NAME: Charles Clark
JOB: Mortician, Oahu Mortuary
START: When he was about 17, Clark attended a friend’s funeral service at Borthwick Mortuary. “The funeral director and I became friendly and chatted, and when I returned to the funeral home the next day, he asked if I was interested in working there.
“I started outside working on the grounds, then preparing juice and coffee, then to living in the funeral home to take first calls (when people pass away overnight) and then doing removals from hospitals and care homes.” He later became an apprentice embalmer.
The Ewa Beach resident has also worked at Hosoi Garden Mortuary and Hawaiian Memorial Park Mortuary.
“I was fascinated with the funeral home business,” Clark recalls. “It gets in your blood. You never know who’s coming through the door each day, and you get to help people.”
WHAT IT TAKES: “I originally wanted to become a doctor, but my family didn’t have the money. Since I was already at the funeral home, I decided to become an embalmer.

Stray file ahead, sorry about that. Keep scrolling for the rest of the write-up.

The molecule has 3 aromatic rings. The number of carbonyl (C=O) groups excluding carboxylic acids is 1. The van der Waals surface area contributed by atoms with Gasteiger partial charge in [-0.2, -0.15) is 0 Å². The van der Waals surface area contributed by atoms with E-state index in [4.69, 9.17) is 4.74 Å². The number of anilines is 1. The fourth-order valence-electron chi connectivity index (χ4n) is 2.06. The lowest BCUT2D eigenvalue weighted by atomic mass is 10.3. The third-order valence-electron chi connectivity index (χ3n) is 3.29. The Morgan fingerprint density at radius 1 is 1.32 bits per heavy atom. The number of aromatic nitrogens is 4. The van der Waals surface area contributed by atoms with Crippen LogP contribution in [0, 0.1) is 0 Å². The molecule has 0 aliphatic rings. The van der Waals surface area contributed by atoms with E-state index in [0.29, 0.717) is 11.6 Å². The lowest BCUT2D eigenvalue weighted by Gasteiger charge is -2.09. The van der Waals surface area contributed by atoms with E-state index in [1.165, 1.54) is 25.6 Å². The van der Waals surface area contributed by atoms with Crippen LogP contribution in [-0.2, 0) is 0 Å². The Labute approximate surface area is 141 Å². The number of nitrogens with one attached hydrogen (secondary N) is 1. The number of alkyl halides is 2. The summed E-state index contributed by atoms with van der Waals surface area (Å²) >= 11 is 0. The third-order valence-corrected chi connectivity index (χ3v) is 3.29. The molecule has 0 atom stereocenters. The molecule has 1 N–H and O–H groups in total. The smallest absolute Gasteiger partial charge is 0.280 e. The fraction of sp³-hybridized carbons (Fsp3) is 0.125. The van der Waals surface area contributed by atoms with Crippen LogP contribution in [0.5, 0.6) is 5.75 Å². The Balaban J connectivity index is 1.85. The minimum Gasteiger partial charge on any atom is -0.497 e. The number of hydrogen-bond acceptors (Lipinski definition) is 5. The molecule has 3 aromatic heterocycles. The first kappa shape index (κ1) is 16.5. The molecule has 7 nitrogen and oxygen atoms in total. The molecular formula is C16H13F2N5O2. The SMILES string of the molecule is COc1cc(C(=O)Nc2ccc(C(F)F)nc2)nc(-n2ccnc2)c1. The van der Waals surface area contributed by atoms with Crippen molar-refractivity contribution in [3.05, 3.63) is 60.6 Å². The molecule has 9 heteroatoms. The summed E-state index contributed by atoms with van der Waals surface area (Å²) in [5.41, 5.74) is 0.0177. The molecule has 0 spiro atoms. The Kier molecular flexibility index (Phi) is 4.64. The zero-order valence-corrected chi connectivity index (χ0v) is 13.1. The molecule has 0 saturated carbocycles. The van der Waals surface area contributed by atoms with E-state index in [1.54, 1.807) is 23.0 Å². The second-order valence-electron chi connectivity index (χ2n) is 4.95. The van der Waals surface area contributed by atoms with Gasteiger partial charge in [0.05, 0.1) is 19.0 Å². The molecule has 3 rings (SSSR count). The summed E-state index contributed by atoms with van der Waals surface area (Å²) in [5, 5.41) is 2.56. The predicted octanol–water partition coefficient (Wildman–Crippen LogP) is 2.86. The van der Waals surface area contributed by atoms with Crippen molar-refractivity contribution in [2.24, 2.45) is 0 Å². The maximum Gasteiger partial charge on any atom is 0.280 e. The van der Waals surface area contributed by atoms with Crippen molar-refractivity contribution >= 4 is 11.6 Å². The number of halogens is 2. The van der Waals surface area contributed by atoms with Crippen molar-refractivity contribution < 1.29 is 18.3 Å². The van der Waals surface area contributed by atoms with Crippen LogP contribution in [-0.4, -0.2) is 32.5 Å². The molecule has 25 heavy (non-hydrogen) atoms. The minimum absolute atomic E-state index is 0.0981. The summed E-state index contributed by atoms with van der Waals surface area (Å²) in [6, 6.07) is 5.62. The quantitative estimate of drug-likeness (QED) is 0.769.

“Hawaii is one of two states that don’t require a college degree to become a licensed embalmer. But since we don’t have the college courses here, I had to buy books from the Mainland to study. I was lucky the embalmer at Borthwick was willing to teach me.
“Licensed embalmers have to know anatomy, chemistry, restorative arts, embalming arts, and then pass with 70 percent on the exam. There are a limited number of morticians in the state.”
CHALLENGES: “Embalming is a combination of cosmetology and restoration, to give an illusion of normalcy. For instance, if someone gets shot, I have to fix that area with a wax fill-in, then put makeup to cover it. I might tilt the area so it’s not as visible, or put a veil over it. Sometimes you have a limited time to do this.
“In the old days, we used pure formaldehyde and it was so strong, you’d tear up. Now, they’ve lessened the concentration of formaldehyde, but use other chemicals instead. Certain chemicals are more appropriate for fair-skinned people and others are better for darker-skinned people.”
CSI STORY: “There was this elderly couple, and the wife had terminal cancer. When she died, everyone assumed it was due to the cancer. But I noticed there was a trace amount of blood near her chest. It turned out the husband had stabbed her with an ice pick, and he was arrested for murder.”
DARK HUMOR: “I tell people no matter what the economy’s like, you’ll always have a job. Or, people are just dying to see me. Or, it’s a dead day today. You have to joke around, otherwise you’ll go crazy.”
PAY RANGE: “Depending on the mortuary, an apprentice embalmer starts at $12 to $15 an hour; an experienced embalmer might get $25 to $30 an hour.”
This interview has been edited for clarity and conciseness.